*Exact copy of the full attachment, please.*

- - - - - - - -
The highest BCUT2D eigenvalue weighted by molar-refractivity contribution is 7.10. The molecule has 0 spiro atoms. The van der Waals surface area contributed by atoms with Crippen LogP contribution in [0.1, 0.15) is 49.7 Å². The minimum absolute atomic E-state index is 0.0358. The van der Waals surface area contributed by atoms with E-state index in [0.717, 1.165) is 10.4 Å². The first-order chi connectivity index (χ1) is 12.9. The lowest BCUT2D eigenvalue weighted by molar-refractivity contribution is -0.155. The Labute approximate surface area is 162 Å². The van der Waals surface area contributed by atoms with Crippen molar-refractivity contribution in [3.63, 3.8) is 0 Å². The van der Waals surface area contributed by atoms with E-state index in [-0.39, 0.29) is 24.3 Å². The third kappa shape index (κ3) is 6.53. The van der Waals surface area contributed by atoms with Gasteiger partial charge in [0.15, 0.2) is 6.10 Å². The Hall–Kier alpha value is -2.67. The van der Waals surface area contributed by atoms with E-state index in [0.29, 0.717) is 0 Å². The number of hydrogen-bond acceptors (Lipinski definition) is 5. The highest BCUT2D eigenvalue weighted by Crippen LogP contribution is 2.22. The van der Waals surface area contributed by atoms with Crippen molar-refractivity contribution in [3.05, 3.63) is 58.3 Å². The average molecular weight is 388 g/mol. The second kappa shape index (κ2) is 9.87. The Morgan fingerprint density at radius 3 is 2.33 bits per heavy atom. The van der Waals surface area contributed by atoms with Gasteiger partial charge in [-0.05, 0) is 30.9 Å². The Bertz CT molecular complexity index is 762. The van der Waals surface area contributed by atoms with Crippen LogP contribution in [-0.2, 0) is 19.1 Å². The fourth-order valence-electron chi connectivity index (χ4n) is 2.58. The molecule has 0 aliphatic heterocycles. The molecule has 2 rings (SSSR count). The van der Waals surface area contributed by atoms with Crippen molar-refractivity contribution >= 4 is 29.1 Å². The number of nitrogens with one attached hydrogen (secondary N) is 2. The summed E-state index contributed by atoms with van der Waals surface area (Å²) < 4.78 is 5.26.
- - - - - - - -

The highest BCUT2D eigenvalue weighted by molar-refractivity contribution is 7.10. The molecule has 0 spiro atoms. The van der Waals surface area contributed by atoms with Crippen LogP contribution in [0.1, 0.15) is 49.7 Å². The minimum absolute atomic E-state index is 0.0358. The van der Waals surface area contributed by atoms with E-state index in [0.717, 1.165) is 10.4 Å². The first-order chi connectivity index (χ1) is 12.9. The lowest BCUT2D eigenvalue weighted by molar-refractivity contribution is -0.155. The Labute approximate surface area is 162 Å². The van der Waals surface area contributed by atoms with Crippen molar-refractivity contribution in [3.63, 3.8) is 0 Å². The van der Waals surface area contributed by atoms with E-state index in [-0.39, 0.29) is 24.3 Å². The third kappa shape index (κ3) is 6.53. The van der Waals surface area contributed by atoms with Gasteiger partial charge in [0.15, 0.2) is 6.10 Å². The Hall–Kier alpha value is -2.67. The van der Waals surface area contributed by atoms with E-state index in [0.29, 0.717) is 0 Å². The number of hydrogen-bond acceptors (Lipinski definition) is 5. The highest BCUT2D eigenvalue weighted by Crippen LogP contribution is 2.22. The van der Waals surface area contributed by atoms with Crippen molar-refractivity contribution in [3.05, 3.63) is 58.3 Å². The average molecular weight is 388 g/mol. The second kappa shape index (κ2) is 9.87. The Morgan fingerprint density at radius 3 is 2.33 bits per heavy atom. The van der Waals surface area contributed by atoms with Gasteiger partial charge in [-0.05, 0) is 30.9 Å². The Bertz CT molecular complexity index is 762. The van der Waals surface area contributed by atoms with Crippen LogP contribution in [-0.2, 0) is 19.1 Å². The fourth-order valence-electron chi connectivity index (χ4n) is 2.58. The molecule has 0 aliphatic heterocycles. The molecule has 2 rings (SSSR count). The van der Waals surface area contributed by atoms with Crippen molar-refractivity contribution >= 4 is 29.1 Å². The number of nitrogens with one attached hydrogen (secondary N) is 2. The summed E-state index contributed by atoms with van der Waals surface area (Å²) < 4.78 is 5.26.